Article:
Cassini is currently orbiting Saturn with a period of 21.8 days in a plane inclined 0.5 degree from the planet's equatorial plane. The most recent spacecraft tracking and telemetry data were obtained on July 15 using one of the 34-meter diameter Deep Space Network stations in Spain. The spacecraft continues to be in an excellent state of health with all of its subsystems operating normally except for the instrument issues described at http://saturn.jpl.nasa.gov/news/significantevents/anomalies .

Interplanetary history played out in real time this week when the New Horizons Spacecraft sped through the Pluto-Charon system, right on target, en route to even more encounters in the Kuiper Belt. New Horizons’ two recorders have stored a vast amount of unique scientific data, and will play it all back during the next 16 months using the Deep Space Network. Cassini, which has been orbiting Saturn during New Horizon's entire flight, joined other spacecraft and Earth-based observatories by snapping an image of Pluto during New Horizons' long-awaited encounter on Tuesday. This was in addition to the 879 "routine" targets that Cassini also imaged this week within the Saturnian system.

Wednesday, July 8 (DOY 189)

A five-day period of interdisciplinary science data collection began today when Cassini turned its telescopes toward Saturn's faint outer rings for five hours. The optical remote-sensing (ORS) instruments, which are the Imaging Science Subsystem (ISS), the Composite Infrared Spectrometer (CIRS), the Ultraviolet Imaging Spectrograph (UVIS), and the Visible and Infrared Mapping Spectrometer (VIMS), made their observations while the faint rings were sunlit from behind. When this was completed, ISS made a two-minute Saturn storm-watch observation, and then ISS and UVIS turned to Saturn's small moon Enceladus. It too was lit at high phase angles, and the observation measured the variability of its icy south-polar plume for 2.5 hours. Finally, the ORS instruments returned to the faint rings for another 7.5 hours of observation.

Appropriately, NASA's Astronomy Pictures of the Day this week were heavily dedicated to Pluto. Today's Picture of the Day however, was an unusual image from Cassini: http://apod.nasa.gov/apod/ap150708.html .

Thursday, July 9 (DOY 190)

After another quick Saturn storm watch by ISS, and a nine-hour communications and tracking session with the Deep Space Network (DSN), the Magnetospheric Imaging Instrument (MIMI) led the Magnetospheric and Plasma Science (MAPS) instruments in a 15-hour observation of Saturn's magnetotail.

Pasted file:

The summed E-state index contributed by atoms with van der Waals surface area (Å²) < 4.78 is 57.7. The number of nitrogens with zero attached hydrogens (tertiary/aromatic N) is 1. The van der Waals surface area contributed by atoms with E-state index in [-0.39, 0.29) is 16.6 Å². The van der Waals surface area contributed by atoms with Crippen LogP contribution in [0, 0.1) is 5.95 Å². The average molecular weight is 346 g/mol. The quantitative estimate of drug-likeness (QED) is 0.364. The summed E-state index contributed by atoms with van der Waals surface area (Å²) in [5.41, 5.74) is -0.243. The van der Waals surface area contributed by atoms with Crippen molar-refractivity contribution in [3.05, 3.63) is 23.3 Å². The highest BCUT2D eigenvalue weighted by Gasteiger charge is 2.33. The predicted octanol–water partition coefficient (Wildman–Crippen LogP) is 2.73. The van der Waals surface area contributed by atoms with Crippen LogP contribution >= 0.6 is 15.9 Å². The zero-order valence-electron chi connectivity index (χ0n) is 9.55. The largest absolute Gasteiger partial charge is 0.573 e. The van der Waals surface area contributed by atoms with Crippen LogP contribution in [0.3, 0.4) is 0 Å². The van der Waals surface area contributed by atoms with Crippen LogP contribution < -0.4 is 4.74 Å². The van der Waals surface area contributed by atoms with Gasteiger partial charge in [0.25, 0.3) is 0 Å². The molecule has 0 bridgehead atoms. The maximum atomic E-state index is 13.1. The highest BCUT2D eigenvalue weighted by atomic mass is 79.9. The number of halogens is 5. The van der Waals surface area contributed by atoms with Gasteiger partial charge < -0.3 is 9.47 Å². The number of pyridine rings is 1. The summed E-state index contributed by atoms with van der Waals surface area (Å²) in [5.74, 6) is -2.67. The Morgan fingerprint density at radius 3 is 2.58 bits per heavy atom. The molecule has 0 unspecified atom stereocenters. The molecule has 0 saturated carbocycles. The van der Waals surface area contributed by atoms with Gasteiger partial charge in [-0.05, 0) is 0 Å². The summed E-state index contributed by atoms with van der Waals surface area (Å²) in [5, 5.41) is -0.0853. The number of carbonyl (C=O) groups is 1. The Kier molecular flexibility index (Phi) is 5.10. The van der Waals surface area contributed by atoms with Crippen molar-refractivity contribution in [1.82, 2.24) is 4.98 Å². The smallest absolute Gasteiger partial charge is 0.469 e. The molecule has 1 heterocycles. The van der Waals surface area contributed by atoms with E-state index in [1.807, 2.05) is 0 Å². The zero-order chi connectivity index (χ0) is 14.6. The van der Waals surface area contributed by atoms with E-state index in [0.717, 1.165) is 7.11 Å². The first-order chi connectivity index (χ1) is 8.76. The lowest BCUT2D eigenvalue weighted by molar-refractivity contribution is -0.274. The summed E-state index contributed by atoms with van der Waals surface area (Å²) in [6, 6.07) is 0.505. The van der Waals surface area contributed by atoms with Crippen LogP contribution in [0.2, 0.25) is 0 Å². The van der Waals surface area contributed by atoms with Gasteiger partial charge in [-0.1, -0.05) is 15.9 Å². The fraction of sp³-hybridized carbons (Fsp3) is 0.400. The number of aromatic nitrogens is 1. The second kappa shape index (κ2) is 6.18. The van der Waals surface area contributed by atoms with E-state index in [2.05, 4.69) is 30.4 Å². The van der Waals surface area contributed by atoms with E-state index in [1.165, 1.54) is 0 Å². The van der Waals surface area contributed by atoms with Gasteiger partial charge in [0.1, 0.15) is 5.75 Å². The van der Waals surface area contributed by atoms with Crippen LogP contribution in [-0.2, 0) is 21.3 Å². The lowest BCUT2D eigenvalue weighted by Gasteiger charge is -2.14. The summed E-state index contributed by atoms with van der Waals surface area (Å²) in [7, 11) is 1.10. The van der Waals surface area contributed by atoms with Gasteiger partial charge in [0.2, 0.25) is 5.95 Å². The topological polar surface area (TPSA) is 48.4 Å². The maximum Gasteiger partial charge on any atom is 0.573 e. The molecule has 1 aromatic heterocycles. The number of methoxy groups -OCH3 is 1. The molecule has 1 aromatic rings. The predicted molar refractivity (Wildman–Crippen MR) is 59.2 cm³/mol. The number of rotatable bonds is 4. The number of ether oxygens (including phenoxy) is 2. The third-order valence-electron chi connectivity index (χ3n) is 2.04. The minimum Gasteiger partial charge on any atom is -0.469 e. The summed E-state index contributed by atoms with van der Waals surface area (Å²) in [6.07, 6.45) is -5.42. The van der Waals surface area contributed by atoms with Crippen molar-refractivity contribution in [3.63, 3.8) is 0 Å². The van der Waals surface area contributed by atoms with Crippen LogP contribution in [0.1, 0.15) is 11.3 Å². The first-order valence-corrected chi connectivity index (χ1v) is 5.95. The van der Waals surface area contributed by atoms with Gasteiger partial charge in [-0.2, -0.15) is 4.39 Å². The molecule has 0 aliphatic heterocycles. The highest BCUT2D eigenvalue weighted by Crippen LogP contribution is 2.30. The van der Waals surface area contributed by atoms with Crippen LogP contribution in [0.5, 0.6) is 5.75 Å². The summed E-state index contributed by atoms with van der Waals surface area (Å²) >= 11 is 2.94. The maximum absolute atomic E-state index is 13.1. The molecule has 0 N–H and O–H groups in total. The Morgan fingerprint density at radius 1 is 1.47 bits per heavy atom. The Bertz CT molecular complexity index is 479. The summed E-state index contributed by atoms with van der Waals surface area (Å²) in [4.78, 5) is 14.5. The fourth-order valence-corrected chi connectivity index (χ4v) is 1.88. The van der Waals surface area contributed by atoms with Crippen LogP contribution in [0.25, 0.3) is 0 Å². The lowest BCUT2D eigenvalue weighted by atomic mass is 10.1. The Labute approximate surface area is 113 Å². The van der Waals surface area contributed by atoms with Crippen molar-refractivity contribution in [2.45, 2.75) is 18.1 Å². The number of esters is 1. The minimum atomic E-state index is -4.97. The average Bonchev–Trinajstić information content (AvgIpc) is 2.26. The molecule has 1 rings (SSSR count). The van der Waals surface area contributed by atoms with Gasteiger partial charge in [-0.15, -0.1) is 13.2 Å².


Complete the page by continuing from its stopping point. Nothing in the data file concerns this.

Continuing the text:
A news feature was released today describing Cassini's small part in a very extensive Pluto observing campaign complementing the New Horizons mission's fast flyby of the Pluto-Charon system: http://saturn.jpl.nasa.gov/news/cassinifeatures/feature20150709 .

Friday, July 10 (DOY 191)

Commands were uplinked today that had Cassini turn and fire its small rocket thrusters for 98 seconds, performing Orbit Trim Maneuver (OTM) 416. This propulsive event gave the spacecraft a velocity change of 96 millimeter-per-second, sufficient to clean up its trajectory following last week's Titan (T-112) flyby.

With the OTM completed, ISS, CIRS and VIMS performed a 90-minute observation in the Titan monitoring campaign, from a distance of 1.7 million kilometers. ISS made another two-minute Saturn storm-watch observation; there would be one more of these on each of the next three days, with VIMS participating in Saturday's. Right after today's observation, UVIS spent 95 minutes creating radial profiles of Saturn’s atmosphere.

Saturday, July 11 (DOY 192)

ISS tracked and observed Saturn's dark-surfaced irregular moon Ymir. This object is about 18 kilometers in diameter and occupies a highly elliptical, retrograde orbit that stretches 23 million kilometers from Saturn; it was named after a figure in Norse mythology that was the ancestor of all the frost giants.

Sunday, July 12 (DOY 193)

CIRS observed Saturn’s atmosphere in the mid-infrared part of the spectrum for 12 hours to better determine temperatures in the upper troposphere and tropopause. VIMS rode along.

Monday, July 13 (DOY 194)

Cassini's Navigation team used ISS to take images of Saturn's moon Hyperion today against the background stars for optical navigation purposes. This was the final observation in the 10-week-long command sequence S89 on board the spacecraft. The S90 sequence, which was uplinked to Cassini on Saturday, began its 70 days of control by having UVIS start a 22-hour observation of Saturn’s auroral oval. The other ORS instruments rode along, taking data as well.

Which is a moon and which is a planet? It might not immediately be clear in the image featured today: http://saturn.jpl.nasa.gov/photos/imagedetails/index.cfm?imageId=5210 .

Tuesday, July 14 (DOY 195)

In response to commands that the flight team sent to Cassini near real time (rather than commands in the S90 sequence), ISS took control of spacecraft pointing and joined a worldwide Pluto observing effort by taking an image of that most famous Kuiper-Belt Object, just as New Horizons was nearing its closest approach.

CIRS observed Saturn's atmosphere for 14 hours to measure its chemical constituents.

During the past week, the DSN communicated with and tracked Cassini on nine routine occasions, using deep space stations in Spain, California and Australia. A total of 11,491 individual commands were uplinked, and about 1,134 megabytes of telemetry data were downlinked and captured at rates as high as 142,201 bits per second.

This illustration shows Cassini's position on July 14: http://go.nasa.gov/1HqEyd0 .

Milestones spanning the whole orbital tour are listed here: http://saturn.jpl.nasa.gov/mission/saturntourdates .

Information on the present position and speed of the Cassini spacecraft may be found on the "Present Position" page at:
http://saturn.jpl.nasa.gov/mission/presentposition/ .